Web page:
Trains For America

More choices for better transportation

UPDTE: Memphis-to-Little Rock high-speed rail to be studied » The Commercial Appeal

UPDATE: Be sure to read Dr. Bill Pollard’s remarks in the “comments.” Although he takes a somewhat, and much more positive approach, I have the highest possible respect for his opinions, especially concerning the so-called I-49 corridor.


This is a colossal rip-off, and I support high speed rail and am a resident of Arkansas. Again, the only people who benefit are the consultants and bureaucrats. First the news.

The State of Arkansas will study the possibility of high-speed trains traveling up to 200 mph between Memphis and Little Rock and Texarkana, reports the Arkansas Democrat-Gazette.

State transportation officials anticipate spending $1 million to $1.25 million in federal and state funds to conduct two long-range railroad transportation plans in the next 18 to 24 months, the newspaper reported Friday.

One study will look at issues surrounding freight rail transport and existing passenger rail service. The other will examine how Arkansas might participate in a national initiative on high-speed passenger rail.

Memphis-to-Little Rock high-speed rail to be studied » The Commercial Appeal.

Now a modest proposal. I have made this before, but here goes anyway.

There is not enough population to be served on a Little Rock to Memphis route, especially if we are talking true 200 mph European-style HSR. Multi-billions would be spent. My idea is as follows:

  • Conventional speed trains and right-of-way. (110-125 mph)
  • Build from Memphis International Airport to Little Rock National Airport.
  • Use existing UP right-of-way. Add dedicated fast track.
  • Add service to Searcy and Cabot (not every run).
  • Continue from Little Rock National Airport to DFW.
  • Use existing UP and add a dedicated fast track.
  • Serves Arkadelphia, Texarkana, Longview.

This more modestly priced plan connects 3 air hubs and numerous smaller communities. Price is relatively high but in the same “ball park” as highway construction. Airlines might want to participate as is done in Europe. lMuch less cost that European-style HSR. So there.


Filed under: Passenger Rail Transportatio Policy, Regional USA Passenger Rail, United States High Speed Rail

3 Responses

  1. Actually, the Memphis – Little Rock corridor is one of the more traveled routes in the United States. It may not have the population, but it seems to have the volume.

    Whether the DOT has the good sense and rail knowledge to design a reasonable service without wasting taxpayers money is another question. Also, while the route has volume, it doesn’t necessarily follow that there needs to be a new alignment, although if the freight line is full and you are building new, you might as well build high speed tracks.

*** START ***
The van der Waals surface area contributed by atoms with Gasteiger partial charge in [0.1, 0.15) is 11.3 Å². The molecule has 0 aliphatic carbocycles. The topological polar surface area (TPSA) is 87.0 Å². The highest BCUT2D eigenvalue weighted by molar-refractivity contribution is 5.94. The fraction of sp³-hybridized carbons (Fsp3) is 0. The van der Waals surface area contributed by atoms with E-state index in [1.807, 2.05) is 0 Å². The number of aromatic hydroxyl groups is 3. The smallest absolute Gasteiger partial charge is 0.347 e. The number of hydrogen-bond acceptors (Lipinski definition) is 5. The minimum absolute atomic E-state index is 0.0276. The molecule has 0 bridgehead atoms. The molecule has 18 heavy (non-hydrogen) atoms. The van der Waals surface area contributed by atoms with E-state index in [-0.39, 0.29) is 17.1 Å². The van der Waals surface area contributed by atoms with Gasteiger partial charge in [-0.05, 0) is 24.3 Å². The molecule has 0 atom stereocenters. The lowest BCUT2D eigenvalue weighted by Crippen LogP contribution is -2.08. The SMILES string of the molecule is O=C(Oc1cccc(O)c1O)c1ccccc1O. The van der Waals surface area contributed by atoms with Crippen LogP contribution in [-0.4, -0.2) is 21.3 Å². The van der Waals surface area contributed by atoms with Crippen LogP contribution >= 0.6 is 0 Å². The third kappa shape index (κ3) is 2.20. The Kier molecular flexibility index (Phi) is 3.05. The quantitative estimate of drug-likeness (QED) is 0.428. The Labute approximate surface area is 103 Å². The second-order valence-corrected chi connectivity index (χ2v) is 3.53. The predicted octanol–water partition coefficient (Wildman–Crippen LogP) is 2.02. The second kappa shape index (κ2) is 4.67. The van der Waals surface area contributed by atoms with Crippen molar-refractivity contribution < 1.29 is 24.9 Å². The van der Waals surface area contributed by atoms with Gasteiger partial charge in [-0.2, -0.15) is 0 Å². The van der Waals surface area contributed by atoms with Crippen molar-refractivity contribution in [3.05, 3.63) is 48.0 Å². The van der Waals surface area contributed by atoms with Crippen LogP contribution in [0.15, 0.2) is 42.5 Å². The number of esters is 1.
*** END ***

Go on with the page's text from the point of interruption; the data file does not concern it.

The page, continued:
As a general principal using the airports for main stations is a bad idea. Put stations where people actually want to go, which is usually downtown. Some trips can stop at the airport, but it won’t be a major stop. Example: the TGV runs most of it’s trips from downtown Paris, not Charles De Gaul airport, even though it does serve it.


  2. patlynch says:

    Yes, but the “volume” between Little Rock and Memphis is truck traffic and directed to the intermodal yards at Marion, Ark. and also Memphis. I also dislike rail stations at airports, but there has long been a synergy between LIT and MEM. Lots of folks drive to Memphis from LR to save bucks. These trains can also have secondary downtown stations. This is a bit out-of-the-box, but I think it deserves serious consideration.

  3. Bill Pollard says:

    The media coverage of the Arkansas feasibility study, particularly the coverage in the Memphis paper, left a lot to be desired. The feasibility study reportedly has two components. (1) Identify infrastructure improvements needed for implementation of high performance passenger rail over the Arkansas portion of the South Central Corridor, Little Rock to Texarkana. The Arkansas study thus compliments a study already underway by TXDOT for a similar evaluation of Texarkana-Dallas as well as an extension to Shreveport (to allow a separate Dallas-Shreveport service.) (2) Evaluate the feasibility of extending the South Central Corridor to Memphis.

    This is NOT simply a Little Rock-Memphis or a Memphis-Texarkana proposal, but a part of a larger Memphis-Dallas corridor with supplemental service to Shreveport. Service on existing right of way would be the norm, with sufficient infrastructure improvements to allow 90mph running in most areas which can currently handle 75mph, and with a goal of achieving 110mph maximum in those areas where topography and other conditions allow (long tangents extending a number of miles, such as is found on the present Union Pacific alignment between Memphis and Bald Knob and between Bald Knob and Texarkana. Service most likely would include several frequencies operating on schedules that would be faster that comparable highway trips.

    The feasibility study, which has been under consideration for several years before actually being awarded, is an excellent start and AHTD is to be commended for beginning this process. Arkansas has a choice to either become involved in the development of high performance rail, thus enjoying the economic benefits which will accrue during construction and operation of the network, or else sit on the sidelines and watch as states around us gain a competitive advantage as a high performance passenger rail system is crafted which will eventually have the same impact as the Interstate Highway system. Can you imagine anyone seriously arguing in 1960 that the Interstate highway being planned across Arkansas (now known as I-40 and I-30) was a colossal rip off?

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December 2012


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